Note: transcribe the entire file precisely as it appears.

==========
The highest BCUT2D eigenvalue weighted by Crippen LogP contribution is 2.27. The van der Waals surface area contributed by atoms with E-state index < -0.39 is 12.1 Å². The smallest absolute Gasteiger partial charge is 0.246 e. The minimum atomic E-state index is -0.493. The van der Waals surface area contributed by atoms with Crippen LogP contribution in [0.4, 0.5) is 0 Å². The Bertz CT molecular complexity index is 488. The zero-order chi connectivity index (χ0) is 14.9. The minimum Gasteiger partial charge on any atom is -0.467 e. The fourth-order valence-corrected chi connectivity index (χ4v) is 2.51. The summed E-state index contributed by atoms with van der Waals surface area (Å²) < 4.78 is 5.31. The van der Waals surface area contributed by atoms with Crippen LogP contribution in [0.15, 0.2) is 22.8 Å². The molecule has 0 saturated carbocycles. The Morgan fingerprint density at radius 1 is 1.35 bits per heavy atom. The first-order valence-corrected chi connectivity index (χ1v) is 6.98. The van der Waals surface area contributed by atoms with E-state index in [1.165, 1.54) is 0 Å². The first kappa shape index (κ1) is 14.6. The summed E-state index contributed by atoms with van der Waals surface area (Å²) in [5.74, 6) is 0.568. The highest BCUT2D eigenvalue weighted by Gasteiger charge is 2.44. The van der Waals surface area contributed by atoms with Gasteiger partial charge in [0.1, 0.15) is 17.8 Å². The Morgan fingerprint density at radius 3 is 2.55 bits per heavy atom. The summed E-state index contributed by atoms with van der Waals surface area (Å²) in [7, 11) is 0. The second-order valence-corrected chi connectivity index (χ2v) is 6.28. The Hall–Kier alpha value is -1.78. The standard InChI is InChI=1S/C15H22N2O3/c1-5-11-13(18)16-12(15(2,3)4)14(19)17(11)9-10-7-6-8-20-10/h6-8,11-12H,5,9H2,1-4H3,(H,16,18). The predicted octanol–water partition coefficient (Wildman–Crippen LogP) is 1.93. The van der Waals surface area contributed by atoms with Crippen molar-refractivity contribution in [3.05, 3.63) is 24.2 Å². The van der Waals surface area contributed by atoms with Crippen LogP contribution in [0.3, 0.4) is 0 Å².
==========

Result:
The highest BCUT2D eigenvalue weighted by Crippen LogP contribution is 2.27. The van der Waals surface area contributed by atoms with E-state index < -0.39 is 12.1 Å². The smallest absolute Gasteiger partial charge is 0.246 e. The minimum atomic E-state index is -0.493. The van der Waals surface area contributed by atoms with Crippen LogP contribution in [0.4, 0.5) is 0 Å². The Bertz CT molecular complexity index is 488. The zero-order chi connectivity index (χ0) is 14.9. The minimum Gasteiger partial charge on any atom is -0.467 e. The fourth-order valence-corrected chi connectivity index (χ4v) is 2.51. The summed E-state index contributed by atoms with van der Waals surface area (Å²) < 4.78 is 5.31. The van der Waals surface area contributed by atoms with Crippen LogP contribution in [0.15, 0.2) is 22.8 Å². The molecule has 0 saturated carbocycles. The Morgan fingerprint density at radius 1 is 1.35 bits per heavy atom. The first-order valence-corrected chi connectivity index (χ1v) is 6.98. The van der Waals surface area contributed by atoms with E-state index in [1.165, 1.54) is 0 Å². The first kappa shape index (κ1) is 14.6. The summed E-state index contributed by atoms with van der Waals surface area (Å²) in [5.74, 6) is 0.568. The highest BCUT2D eigenvalue weighted by Gasteiger charge is 2.44. The van der Waals surface area contributed by atoms with Gasteiger partial charge in [0.1, 0.15) is 17.8 Å². The Morgan fingerprint density at radius 3 is 2.55 bits per heavy atom. The summed E-state index contributed by atoms with van der Waals surface area (Å²) in [7, 11) is 0. The second-order valence-corrected chi connectivity index (χ2v) is 6.28. The Hall–Kier alpha value is -1.78. The standard InChI is InChI=1S/C15H22N2O3/c1-5-11-13(18)16-12(15(2,3)4)14(19)17(11)9-10-7-6-8-20-10/h6-8,11-12H,5,9H2,1-4H3,(H,16,18). The predicted octanol–water partition coefficient (Wildman–Crippen LogP) is 1.93. The van der Waals surface area contributed by atoms with Crippen molar-refractivity contribution in [3.05, 3.63) is 24.2 Å². The van der Waals surface area contributed by atoms with Crippen LogP contribution in [0.3, 0.4) is 0 Å².